According to Penn State’s Deer Forest Blog, a lot of things can go wrong during the 160- to 170- day growing season when bucks put on their new racks in spring and summer.
Biologist Jeannine Fleegle notes that antler injuries are fairly common with wild deer. When a growing antler is damaged or broken, it bleeds profusely, and blood can fill the inside of a velvet beam or tine. When the antler starts to harden and mineralize later this summer, a heavy, swollen, club-like antler can appear.
Common question I get: How long will a buck carry that abnormal rack after the injury year? Fleegle points out that the deformity could persist for several sets of antlers or for the rest of the buck’s life if it does not heal.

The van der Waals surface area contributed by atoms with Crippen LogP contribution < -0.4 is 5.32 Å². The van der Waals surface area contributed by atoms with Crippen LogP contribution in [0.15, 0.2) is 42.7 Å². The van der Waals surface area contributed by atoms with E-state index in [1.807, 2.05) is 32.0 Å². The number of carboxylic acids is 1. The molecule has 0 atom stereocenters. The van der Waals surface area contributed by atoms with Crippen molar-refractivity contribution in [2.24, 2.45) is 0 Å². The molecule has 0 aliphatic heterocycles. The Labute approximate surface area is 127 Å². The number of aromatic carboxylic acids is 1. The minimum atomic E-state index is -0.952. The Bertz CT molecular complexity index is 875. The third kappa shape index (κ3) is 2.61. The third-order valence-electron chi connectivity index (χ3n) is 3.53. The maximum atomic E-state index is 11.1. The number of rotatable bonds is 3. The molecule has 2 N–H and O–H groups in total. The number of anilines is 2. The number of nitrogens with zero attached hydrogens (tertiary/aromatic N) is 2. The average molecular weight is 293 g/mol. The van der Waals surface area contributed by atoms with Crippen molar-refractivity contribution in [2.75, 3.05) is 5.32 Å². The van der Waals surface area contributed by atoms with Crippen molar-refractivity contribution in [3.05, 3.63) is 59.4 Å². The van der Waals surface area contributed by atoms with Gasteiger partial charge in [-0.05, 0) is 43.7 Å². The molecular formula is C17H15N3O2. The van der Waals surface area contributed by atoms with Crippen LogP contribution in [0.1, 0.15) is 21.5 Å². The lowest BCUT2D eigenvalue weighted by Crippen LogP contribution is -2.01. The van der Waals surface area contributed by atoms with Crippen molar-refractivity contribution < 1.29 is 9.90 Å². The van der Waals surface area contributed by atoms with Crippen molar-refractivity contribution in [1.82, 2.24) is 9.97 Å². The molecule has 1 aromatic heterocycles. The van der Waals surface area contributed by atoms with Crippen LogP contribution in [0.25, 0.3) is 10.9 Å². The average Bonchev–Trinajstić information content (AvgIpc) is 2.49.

You have seen 3- and even 4-beamed freaks here on BIG DEER blog. What causes those multiple beams?
“Cells in the pedicle (antler base at skull) hold the key to antler growth,” Fleegle writes. “Transplanting pedicle cells to another part of the body can result in antler growth from that area. Cells have even been transplanted to the lower leg of a deer and an antler has grown from the leg. Crazy! Bucks with 2-plus antlers in the wild likely sustained an injury to the pedicle disrupting and redistributing pedicle cells. Since these cells grow antlers no matter where they are, poof! Antler number 3 can appear.”
You have probably heard of the “contralateral effect,” where an injury to one side of a buck’s body causes an antler deformity on the opposite side of the rack (i.e. a buck that is clipped by a car on its left hind quarter grows a freak beam or tines on the right side). Researchers have opined on this for years, but “the reasons are unknown,” says Fleegle. “And exactly how the antler will be altered from its original size or shape is anyone’s guess.”